- The Washington Times - Thursday, February 1, 2007

In the search for some kind of “third way” in Iraq, there are increasing suggestions that an Iraqi civil war is really none of our business, and that permitting such a war to run its course is a plausible alternative for U.S. policy-makers. In going public with his concerns about the war last year, Sen. John Warner emphasized that American troops have no place in the midst of an civil war. Sen. Barack Obama argues that American soldiers have no business trying to “solve the differences at the heart of somebody else’s civil war.” Even the estimable Charles Krauthammer seems to be moving in that direction, suggesting that the United States should seriously consider warning Prime Minister Nuri al-Maliki that if he disappoints us, we should be prepared to withdraw from Baghdad and tell the Iraqis: “You can have your Baghdad civil war without us. We will be around to pick up the pieces as best we can.”

To believe that allowing the current situation to explode into an all-out Iraqi civil war is a plausible alternative, one must either think that: 1) the United States has no strategic interests in the Persian Gulf region (a nonsensical position that none of the three persons mentioned above actually believes); or 2) that somehow letting an Iraqi civil war run its course will permit American soldiers to be “redeployed” to other locations out of harm’s way, and that the war will not affect Iraq’s neighbors in ways that destabilize the region. But a careful look at option number two reveals that the premise is deeply flawed as well. A new study by the Brookings Institution, which examines the history of recent civil wars in diverse countries such as Afghanistan, Bosnia, Lebanon and Somalia, among others, makes a powerful case that walking away from the chaos in Iraq is not a serious option for U.S. policy-makers.

The study, co-authored by Kenneth Pollack, a Brookings scholar who formerly served on the National Security Council staff during the Clinton administration and Professor Daniel Byman of Georgetown University, should serve as a cautionary note for anyone who believes that “redeploying” or removing altogether substantial numbers of troops in Iraq will not result in a disaster for the United States on multiple levels, starting with the creation of a massive humanitarian tragedy for Iraqis. Some of the consequences will include hundreds of thousands of Iraqi deaths (or more); several times that number maimed and millions of refugees. American influence in the region would be severely weakened; the loss of Iraqi oil production could have a huge impact on world oil prices.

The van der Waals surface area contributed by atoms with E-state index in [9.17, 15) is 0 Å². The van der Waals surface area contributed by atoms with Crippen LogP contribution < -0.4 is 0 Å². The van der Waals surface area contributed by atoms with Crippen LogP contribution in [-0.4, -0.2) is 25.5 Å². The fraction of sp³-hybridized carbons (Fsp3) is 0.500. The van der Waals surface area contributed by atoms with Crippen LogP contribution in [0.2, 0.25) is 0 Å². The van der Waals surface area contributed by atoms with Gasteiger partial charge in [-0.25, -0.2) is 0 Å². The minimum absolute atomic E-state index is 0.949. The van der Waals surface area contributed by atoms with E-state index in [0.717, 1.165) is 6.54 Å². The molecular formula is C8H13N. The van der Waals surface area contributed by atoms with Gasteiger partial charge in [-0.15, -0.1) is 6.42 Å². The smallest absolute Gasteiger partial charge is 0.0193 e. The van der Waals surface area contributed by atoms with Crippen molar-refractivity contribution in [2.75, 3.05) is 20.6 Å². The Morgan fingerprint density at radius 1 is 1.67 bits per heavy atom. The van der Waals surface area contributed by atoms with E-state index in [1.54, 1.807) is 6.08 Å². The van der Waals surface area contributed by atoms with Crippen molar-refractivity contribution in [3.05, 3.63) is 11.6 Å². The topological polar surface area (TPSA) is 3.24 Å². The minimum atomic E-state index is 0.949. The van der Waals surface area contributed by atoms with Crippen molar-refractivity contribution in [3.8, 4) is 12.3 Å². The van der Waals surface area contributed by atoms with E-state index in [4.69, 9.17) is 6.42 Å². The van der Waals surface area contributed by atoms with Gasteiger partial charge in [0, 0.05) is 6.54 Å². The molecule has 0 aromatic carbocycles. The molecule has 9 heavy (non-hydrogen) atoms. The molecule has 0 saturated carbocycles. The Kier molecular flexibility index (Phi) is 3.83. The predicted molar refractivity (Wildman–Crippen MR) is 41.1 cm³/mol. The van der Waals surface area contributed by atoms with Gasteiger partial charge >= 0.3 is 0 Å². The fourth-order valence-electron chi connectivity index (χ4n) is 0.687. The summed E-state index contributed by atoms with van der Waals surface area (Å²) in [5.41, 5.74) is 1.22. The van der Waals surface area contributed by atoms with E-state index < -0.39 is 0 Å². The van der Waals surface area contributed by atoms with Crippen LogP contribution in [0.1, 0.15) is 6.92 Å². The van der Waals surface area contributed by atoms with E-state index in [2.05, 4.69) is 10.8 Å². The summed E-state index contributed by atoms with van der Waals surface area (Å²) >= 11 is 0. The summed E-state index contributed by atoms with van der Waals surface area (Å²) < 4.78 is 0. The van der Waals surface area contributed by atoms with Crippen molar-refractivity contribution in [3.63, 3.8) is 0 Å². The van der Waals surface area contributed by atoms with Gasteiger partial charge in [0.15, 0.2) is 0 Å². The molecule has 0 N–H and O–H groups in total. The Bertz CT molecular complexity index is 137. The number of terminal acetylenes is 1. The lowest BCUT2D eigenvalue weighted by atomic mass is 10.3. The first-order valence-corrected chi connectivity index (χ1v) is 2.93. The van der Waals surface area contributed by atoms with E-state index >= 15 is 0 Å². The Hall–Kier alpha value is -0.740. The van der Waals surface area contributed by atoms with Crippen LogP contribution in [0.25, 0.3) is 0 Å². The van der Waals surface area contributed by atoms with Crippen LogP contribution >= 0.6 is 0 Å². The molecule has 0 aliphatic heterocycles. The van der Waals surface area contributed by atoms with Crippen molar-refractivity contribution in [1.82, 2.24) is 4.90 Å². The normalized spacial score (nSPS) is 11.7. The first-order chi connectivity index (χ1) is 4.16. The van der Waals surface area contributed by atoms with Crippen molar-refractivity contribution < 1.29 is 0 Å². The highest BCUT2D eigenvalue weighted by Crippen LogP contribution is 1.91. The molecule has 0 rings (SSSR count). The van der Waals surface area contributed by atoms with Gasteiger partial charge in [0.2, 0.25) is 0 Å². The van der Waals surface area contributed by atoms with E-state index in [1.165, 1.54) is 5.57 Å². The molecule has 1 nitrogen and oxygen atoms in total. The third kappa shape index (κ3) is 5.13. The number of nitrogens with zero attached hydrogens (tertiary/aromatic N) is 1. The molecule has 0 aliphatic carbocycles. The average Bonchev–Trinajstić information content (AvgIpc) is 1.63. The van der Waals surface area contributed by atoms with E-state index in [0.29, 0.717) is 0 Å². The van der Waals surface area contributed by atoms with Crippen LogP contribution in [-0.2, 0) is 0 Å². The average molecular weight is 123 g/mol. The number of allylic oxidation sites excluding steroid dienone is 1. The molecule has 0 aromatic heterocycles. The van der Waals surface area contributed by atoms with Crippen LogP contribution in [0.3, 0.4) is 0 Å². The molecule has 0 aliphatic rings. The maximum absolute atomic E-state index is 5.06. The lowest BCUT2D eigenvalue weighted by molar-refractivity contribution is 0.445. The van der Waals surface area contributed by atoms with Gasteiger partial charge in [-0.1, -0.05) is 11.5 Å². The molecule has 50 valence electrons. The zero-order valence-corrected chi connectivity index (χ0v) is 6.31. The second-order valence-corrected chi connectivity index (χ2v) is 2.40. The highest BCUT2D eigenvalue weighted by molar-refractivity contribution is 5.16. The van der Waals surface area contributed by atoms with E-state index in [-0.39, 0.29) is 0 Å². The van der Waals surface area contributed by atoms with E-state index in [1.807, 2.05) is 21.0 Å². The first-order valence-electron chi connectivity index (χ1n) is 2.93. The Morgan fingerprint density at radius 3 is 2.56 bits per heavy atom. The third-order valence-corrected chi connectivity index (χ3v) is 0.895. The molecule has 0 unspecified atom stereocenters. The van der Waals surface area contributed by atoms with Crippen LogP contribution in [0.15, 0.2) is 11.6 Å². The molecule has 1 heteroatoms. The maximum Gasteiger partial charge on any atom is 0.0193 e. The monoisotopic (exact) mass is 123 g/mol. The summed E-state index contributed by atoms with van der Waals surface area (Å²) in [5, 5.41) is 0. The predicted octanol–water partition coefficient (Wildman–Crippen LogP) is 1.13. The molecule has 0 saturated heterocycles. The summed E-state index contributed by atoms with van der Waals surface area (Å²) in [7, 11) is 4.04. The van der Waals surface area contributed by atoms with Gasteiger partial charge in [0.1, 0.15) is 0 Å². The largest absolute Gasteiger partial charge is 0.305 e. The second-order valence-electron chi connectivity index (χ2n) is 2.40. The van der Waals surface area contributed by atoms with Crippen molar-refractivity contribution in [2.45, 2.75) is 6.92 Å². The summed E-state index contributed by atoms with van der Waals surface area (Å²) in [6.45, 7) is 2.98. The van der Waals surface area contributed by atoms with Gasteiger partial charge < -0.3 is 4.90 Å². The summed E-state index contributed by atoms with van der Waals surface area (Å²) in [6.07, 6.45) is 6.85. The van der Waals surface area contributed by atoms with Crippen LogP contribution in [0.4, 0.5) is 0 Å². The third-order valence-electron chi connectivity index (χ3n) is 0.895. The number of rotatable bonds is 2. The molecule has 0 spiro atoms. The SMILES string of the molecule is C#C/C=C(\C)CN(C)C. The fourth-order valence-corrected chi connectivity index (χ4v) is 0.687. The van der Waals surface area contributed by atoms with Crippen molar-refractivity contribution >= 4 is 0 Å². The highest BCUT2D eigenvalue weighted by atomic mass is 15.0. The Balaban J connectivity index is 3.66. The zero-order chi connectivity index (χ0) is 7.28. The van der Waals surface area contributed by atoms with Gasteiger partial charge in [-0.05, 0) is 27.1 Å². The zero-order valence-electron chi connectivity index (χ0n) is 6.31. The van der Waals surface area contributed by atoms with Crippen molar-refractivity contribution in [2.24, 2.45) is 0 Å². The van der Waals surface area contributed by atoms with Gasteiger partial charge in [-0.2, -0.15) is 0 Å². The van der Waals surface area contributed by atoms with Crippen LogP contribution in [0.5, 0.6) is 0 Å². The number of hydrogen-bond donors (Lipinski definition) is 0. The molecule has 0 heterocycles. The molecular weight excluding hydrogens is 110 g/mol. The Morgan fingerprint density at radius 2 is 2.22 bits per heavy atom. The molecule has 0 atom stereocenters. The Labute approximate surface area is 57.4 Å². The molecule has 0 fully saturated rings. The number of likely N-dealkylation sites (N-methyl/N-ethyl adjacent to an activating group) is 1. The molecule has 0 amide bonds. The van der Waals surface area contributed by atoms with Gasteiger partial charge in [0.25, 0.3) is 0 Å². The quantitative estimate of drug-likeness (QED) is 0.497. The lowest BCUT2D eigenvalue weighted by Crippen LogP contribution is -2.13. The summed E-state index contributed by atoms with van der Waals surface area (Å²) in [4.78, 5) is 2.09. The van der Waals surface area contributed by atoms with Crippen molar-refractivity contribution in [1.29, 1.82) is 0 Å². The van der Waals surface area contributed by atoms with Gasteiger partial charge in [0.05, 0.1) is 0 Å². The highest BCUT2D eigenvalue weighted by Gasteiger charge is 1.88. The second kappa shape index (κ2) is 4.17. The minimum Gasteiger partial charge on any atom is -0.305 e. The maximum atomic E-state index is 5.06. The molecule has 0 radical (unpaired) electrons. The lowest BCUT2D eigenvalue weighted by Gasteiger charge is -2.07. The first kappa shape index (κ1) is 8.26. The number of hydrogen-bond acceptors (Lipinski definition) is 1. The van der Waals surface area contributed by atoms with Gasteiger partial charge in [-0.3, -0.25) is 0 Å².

But that’s only part of the bleak picture. Messrs. Pollack and Byman contend that the most serious, damaging consequences of civil war will be the “spillover” into neighboring countries. A partial listing of the problems include the creation of new terrorist groups (Hezbollah, for example, was created as a result of the Lebanon civil war), radicalization of native populations; the formation of secessionist movements; and heightened potential for new violence as Iraq’s neighbors are drawn in. Anyone who seriously believes that a worsening civil war in Iraq serves U.S. policy interests needs to carefully examine the Brookings report, which suggests that they are delusional. In future editorials, we will examine further the Brookings report, available at www.brookings.org.

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